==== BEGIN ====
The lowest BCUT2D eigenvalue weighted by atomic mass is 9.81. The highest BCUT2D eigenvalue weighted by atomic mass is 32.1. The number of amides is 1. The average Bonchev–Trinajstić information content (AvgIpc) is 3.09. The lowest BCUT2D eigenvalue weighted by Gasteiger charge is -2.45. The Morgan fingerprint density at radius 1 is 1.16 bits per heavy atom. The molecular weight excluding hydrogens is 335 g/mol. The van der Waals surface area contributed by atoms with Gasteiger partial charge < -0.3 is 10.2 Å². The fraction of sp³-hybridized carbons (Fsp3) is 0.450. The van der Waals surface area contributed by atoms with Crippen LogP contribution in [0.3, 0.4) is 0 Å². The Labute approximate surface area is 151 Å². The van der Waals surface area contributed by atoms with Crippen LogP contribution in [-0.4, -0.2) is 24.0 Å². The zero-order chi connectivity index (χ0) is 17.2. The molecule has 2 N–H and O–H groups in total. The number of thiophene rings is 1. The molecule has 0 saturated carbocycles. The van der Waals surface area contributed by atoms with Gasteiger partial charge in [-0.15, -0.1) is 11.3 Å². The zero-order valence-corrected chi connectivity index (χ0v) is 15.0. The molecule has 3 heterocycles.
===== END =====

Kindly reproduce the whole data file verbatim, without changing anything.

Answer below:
The lowest BCUT2D eigenvalue weighted by atomic mass is 9.81. The highest BCUT2D eigenvalue weighted by atomic mass is 32.1. The number of amides is 1. The average Bonchev–Trinajstić information content (AvgIpc) is 3.09. The lowest BCUT2D eigenvalue weighted by Gasteiger charge is -2.45. The Morgan fingerprint density at radius 1 is 1.16 bits per heavy atom. The molecular weight excluding hydrogens is 335 g/mol. The van der Waals surface area contributed by atoms with Gasteiger partial charge < -0.3 is 10.2 Å². The fraction of sp³-hybridized carbons (Fsp3) is 0.450. The van der Waals surface area contributed by atoms with Crippen LogP contribution in [0.3, 0.4) is 0 Å². The Labute approximate surface area is 151 Å². The van der Waals surface area contributed by atoms with Crippen LogP contribution in [-0.4, -0.2) is 24.0 Å². The zero-order chi connectivity index (χ0) is 17.2. The molecule has 2 N–H and O–H groups in total. The number of thiophene rings is 1. The molecule has 0 saturated carbocycles. The van der Waals surface area contributed by atoms with Gasteiger partial charge in [-0.15, -0.1) is 11.3 Å². The zero-order valence-corrected chi connectivity index (χ0v) is 15.0. The molecule has 3 heterocycles.